Employees should also be warned not to be critical of competitors, as they may inadvertently say something false or misleading that could result in a defamation claim, Viramontes said.

 

Protect Sensitive Information 

Companies have a vested interest in keeping information confidential, even if it’s not covered by privacy laws. If an employee were to share company information on social media, they could risk sharing proprietary information with competitors, identifying clients that don’t want to be named or disclosing inside information, like an upcoming product that hasn’t been announced by the company. A social media policy should make clear to employees that this type of confidential information should not be shared on social media.

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How to Create a Social Media Policy

A social media policy is typically developed in collaboration between the human resources and legal teams. Executive leadership may also be included in the process to make sure the policy aligns with the company’s values and culture. Ultimately, the social media policy should be incorporated in a company’s code of conduct or employee handbook and introduced to employees during the onboarding process. Due to the ever-changing nature of social media, you’ll want to regularly update your social media policy.

Companies should also review state laws when adopting a social media policy. Some states, such as New York and California, have adopted off-duty conduct statutes, which protect employees’ right to lawful political activity outside of working hours.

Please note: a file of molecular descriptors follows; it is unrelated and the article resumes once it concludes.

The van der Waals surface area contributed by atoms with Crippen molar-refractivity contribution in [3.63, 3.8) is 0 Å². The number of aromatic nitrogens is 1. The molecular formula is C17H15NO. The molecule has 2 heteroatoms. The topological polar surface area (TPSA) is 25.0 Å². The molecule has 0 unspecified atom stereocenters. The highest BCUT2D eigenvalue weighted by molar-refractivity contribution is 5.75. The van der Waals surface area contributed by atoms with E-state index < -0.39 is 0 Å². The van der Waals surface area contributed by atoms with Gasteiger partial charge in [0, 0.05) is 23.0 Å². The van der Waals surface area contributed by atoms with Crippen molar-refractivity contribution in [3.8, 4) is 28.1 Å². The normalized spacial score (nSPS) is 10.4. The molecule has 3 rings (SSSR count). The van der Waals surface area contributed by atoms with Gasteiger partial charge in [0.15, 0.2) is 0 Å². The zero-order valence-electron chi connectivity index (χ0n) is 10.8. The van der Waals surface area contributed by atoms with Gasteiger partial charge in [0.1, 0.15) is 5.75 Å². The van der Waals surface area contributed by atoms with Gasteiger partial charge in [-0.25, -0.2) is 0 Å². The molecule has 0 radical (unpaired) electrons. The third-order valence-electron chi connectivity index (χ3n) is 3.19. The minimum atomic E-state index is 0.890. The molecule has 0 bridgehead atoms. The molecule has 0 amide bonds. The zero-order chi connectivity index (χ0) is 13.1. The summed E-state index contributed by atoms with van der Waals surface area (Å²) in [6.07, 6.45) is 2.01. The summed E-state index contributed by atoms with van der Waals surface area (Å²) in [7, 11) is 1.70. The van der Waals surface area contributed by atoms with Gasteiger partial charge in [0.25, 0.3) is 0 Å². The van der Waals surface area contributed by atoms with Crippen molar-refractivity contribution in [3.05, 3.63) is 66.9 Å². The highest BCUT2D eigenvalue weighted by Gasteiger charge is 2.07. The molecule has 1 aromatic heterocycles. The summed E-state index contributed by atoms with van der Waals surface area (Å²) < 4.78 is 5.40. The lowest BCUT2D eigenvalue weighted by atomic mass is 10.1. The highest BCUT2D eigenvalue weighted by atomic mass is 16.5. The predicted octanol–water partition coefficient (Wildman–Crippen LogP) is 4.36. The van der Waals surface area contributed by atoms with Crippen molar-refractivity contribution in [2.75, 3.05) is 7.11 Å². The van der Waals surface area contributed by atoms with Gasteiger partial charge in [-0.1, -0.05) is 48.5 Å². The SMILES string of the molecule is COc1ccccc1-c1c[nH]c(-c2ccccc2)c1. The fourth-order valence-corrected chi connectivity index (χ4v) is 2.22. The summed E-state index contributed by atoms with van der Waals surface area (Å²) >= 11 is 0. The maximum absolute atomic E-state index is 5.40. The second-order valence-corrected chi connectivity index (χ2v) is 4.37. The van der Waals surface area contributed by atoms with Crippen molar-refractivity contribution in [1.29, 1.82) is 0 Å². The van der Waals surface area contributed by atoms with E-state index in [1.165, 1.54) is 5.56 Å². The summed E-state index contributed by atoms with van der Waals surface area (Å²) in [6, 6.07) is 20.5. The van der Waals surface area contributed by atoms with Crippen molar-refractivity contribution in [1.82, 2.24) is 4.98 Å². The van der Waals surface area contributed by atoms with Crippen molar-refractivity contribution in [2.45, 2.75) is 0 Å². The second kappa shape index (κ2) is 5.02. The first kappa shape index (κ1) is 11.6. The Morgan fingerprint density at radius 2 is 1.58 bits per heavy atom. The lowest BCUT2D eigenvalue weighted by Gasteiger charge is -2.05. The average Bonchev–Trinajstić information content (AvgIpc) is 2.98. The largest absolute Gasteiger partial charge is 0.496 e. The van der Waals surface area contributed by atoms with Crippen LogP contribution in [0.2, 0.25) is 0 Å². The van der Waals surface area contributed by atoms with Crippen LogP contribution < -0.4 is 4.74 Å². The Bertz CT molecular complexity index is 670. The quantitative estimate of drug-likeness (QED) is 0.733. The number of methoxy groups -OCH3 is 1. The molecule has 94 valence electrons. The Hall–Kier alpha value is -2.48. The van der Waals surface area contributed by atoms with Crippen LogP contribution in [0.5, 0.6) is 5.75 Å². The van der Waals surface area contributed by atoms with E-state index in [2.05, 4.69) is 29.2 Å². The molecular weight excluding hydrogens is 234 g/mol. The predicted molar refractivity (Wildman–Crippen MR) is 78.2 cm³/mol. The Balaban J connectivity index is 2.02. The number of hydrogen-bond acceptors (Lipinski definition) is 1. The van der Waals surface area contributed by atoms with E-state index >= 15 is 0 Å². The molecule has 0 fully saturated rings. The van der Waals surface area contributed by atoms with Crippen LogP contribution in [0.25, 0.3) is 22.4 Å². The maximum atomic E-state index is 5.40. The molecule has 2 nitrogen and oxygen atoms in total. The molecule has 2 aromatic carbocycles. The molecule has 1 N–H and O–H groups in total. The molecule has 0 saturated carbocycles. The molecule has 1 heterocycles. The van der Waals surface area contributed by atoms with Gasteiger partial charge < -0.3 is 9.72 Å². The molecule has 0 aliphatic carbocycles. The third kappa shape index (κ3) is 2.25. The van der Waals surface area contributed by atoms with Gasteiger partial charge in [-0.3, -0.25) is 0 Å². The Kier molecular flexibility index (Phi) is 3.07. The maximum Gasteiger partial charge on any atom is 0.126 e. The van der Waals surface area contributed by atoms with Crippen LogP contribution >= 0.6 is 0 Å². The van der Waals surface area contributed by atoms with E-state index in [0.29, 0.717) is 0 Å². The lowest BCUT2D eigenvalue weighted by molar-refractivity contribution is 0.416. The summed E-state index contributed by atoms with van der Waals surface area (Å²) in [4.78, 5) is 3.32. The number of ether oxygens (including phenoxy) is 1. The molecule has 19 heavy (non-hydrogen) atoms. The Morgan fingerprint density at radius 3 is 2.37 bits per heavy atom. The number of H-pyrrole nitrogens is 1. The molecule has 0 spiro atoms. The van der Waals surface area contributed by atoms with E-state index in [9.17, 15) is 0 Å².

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What to Include in a Social Media Policy

Social media policies can take many shapes, but they typically cover similar ground. Here are some of the most important topics to address in your company’s social media policy:
 

Purpose of the Policy

The social media policy should explain that employees are representatives of the company and emphasize the importance of maintaining professional standards on social media.

 

Who the Policy Applies to

Social media policies typically make it clear that the policy applies to all employees, even when they are posting on their personal social media accounts.

 

Definition of social Media

Companies typically adopt a broad definition of social media in these policies. In addition to major platforms like Facebook, Instagram or LinkedIn, they might also include blogs, forums or anything else that could be seen by the public.